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What young people need to know about DACA - II

In our last post, we began discussing how important it is for young people to understand that the Deferred Action for Childhood Arrivals (DACA) program is still very much an option despite the recent decision by the Supreme Court of the United States in U.S. v. Texas.

We also discussed the many advantages offered by the DACA program -- two-year reprieve from removal, eligibility for work authorization, etc. -- and the requirements set forth by USCIS to try to seek relief under the program. 

We'll continue this conversation in today's post, providing answers to some of the more common questions young people have concerning what type of proof must be submitted in order to demonstrate that they satisfy the DACA program's initial filing requirements.

How do I prove that I came to the U.S. prior to my 16th birthday?

USCIS indicates that a person can prove that they came to the U.S. prior to their 16th birthday by providing a copy of things like school records from institutions attended in the U.S., medical records, travel records, employment records, passports with admission stamps, driver's license receipts, and more. Indeed, the agency will even accept copies of things like money order receipts demonstrating money transfers into and out of the country.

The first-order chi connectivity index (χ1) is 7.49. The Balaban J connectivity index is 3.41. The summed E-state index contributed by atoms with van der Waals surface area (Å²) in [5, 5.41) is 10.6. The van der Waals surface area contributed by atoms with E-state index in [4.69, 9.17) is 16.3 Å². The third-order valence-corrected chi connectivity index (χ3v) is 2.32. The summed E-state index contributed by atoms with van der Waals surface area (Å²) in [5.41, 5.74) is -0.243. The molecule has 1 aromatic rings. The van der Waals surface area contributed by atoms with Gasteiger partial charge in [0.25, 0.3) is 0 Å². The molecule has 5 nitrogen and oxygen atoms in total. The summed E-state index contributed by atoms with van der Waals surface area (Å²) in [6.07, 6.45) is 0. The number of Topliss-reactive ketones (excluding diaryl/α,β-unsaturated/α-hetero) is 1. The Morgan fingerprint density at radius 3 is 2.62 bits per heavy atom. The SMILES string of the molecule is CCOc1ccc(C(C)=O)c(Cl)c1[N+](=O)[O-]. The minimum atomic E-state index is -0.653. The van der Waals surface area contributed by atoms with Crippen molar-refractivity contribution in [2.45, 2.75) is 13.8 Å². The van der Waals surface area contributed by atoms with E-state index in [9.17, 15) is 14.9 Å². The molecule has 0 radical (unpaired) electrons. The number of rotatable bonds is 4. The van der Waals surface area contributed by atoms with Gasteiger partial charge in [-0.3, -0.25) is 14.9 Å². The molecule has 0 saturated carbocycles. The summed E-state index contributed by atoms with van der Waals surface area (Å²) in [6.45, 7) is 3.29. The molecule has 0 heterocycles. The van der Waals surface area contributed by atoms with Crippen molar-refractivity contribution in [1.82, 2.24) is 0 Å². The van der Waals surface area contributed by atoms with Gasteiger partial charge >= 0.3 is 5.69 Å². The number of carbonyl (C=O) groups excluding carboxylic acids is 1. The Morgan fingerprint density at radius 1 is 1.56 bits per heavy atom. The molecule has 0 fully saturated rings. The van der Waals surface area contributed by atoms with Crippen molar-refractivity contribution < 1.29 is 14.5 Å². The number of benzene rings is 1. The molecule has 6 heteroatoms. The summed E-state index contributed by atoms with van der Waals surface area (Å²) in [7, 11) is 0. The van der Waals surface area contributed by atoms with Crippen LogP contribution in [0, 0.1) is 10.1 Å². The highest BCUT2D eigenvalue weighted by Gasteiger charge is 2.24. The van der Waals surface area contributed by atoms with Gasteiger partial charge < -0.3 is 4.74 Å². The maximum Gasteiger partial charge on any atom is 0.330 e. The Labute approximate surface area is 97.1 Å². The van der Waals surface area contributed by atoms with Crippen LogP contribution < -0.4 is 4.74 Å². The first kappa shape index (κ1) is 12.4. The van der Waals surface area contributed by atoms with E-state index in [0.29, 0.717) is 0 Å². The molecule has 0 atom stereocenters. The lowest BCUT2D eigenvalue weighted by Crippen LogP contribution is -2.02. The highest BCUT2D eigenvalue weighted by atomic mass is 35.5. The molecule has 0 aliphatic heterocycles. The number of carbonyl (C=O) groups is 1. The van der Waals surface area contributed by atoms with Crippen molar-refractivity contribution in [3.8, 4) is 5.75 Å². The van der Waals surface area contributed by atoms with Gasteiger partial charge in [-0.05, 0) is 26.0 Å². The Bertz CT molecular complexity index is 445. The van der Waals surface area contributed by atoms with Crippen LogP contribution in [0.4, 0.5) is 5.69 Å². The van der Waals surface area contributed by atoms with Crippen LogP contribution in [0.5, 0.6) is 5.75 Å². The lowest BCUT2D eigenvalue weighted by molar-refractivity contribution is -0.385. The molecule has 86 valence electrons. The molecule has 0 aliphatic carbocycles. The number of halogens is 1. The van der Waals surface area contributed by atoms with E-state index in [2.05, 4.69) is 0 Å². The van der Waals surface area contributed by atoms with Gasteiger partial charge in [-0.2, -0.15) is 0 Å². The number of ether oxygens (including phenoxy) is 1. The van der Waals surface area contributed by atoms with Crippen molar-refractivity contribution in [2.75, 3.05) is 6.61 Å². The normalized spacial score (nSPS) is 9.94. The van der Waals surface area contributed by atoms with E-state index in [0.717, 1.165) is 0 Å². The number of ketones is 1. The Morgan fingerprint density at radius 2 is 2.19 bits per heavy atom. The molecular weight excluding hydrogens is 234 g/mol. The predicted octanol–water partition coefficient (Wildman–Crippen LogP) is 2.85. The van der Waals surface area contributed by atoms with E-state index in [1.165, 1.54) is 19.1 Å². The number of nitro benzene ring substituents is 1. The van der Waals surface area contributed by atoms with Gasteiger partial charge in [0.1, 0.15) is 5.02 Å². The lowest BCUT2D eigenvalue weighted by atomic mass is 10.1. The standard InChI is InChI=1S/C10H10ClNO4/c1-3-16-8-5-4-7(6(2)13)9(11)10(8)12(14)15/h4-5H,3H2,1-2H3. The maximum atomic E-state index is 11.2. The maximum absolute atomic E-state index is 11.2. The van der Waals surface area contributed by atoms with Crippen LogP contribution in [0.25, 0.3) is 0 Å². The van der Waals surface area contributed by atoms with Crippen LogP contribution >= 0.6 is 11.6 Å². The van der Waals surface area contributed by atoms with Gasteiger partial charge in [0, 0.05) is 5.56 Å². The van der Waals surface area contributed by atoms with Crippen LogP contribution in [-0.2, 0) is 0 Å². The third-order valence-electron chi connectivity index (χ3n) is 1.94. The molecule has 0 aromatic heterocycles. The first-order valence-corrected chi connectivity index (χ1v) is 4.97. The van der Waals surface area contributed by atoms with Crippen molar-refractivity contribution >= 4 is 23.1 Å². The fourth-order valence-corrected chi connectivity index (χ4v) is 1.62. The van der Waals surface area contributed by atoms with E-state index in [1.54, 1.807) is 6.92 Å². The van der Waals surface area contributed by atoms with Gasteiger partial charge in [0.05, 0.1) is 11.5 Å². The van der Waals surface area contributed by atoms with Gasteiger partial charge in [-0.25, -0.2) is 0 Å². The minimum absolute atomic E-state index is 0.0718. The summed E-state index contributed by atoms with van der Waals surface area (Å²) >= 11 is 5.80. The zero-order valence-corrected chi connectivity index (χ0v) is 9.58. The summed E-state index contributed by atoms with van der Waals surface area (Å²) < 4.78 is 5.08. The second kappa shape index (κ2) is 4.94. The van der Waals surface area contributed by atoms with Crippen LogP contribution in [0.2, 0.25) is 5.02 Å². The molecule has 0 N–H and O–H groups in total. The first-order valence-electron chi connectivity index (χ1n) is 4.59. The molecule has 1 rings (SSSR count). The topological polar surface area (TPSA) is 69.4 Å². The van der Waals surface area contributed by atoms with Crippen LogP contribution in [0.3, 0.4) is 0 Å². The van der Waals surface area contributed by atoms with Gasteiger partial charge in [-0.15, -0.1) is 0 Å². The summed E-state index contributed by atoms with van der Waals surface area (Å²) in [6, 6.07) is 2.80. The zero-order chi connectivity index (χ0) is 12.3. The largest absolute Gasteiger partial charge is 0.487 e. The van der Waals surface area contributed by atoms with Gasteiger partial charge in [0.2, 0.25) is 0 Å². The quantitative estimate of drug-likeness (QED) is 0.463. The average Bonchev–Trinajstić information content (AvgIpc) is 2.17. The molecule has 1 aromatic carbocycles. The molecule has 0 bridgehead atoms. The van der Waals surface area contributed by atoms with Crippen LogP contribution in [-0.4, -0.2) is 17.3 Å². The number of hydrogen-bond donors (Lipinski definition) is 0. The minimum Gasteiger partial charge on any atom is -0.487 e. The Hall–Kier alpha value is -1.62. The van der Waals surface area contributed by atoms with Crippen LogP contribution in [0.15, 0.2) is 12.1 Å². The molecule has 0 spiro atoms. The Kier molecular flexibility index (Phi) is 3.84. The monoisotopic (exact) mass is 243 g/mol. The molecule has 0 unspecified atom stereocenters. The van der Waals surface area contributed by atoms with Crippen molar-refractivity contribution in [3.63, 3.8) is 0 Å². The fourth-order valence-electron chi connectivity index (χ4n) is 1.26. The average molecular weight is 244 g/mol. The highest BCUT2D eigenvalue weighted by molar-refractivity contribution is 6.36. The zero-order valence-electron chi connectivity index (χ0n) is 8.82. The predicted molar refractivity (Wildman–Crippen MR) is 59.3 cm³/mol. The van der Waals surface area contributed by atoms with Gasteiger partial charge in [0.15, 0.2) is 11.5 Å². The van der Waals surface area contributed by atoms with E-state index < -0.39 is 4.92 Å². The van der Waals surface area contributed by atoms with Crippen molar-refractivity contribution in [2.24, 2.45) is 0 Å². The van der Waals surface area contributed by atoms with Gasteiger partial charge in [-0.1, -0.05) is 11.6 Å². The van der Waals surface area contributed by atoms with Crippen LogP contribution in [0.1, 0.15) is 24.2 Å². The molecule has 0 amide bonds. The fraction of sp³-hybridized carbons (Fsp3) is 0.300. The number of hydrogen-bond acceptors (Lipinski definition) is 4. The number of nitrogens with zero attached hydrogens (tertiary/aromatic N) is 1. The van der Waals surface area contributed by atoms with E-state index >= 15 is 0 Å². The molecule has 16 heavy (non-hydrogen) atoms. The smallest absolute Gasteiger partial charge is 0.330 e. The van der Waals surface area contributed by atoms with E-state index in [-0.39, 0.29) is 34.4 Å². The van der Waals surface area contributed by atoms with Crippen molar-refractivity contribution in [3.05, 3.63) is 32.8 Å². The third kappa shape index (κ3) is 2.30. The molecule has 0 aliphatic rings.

How do I prove that I have continuously resided in the U.S. since June 15, 2007?

The list of accepted documents demonstrating continuous residence is perhaps as equally informal, providing applicants with a host of records that can be submitted. For example, all of the above-mentioned documents are acceptable along with birth certificates of any U.S. born children, tax receipts, insurance policies, and official records from religious ceremonies, among others.

How do I prove that I meet the education requirements?

This is a relatively simple requirement, as the applicant really only has three options: a copy of their high school diploma/certificate of completion, a copy of their GED certificate or a copy of their current school records (report cards, transcripts, etc.).

Given these and the other extensive filing requirements that must be satisfied under the DACA program, young people should seriously consider consulting with an experienced legal professional when applying. Indeed, the same can also be said for anyone looking to secure a visa to come to the U.S. 

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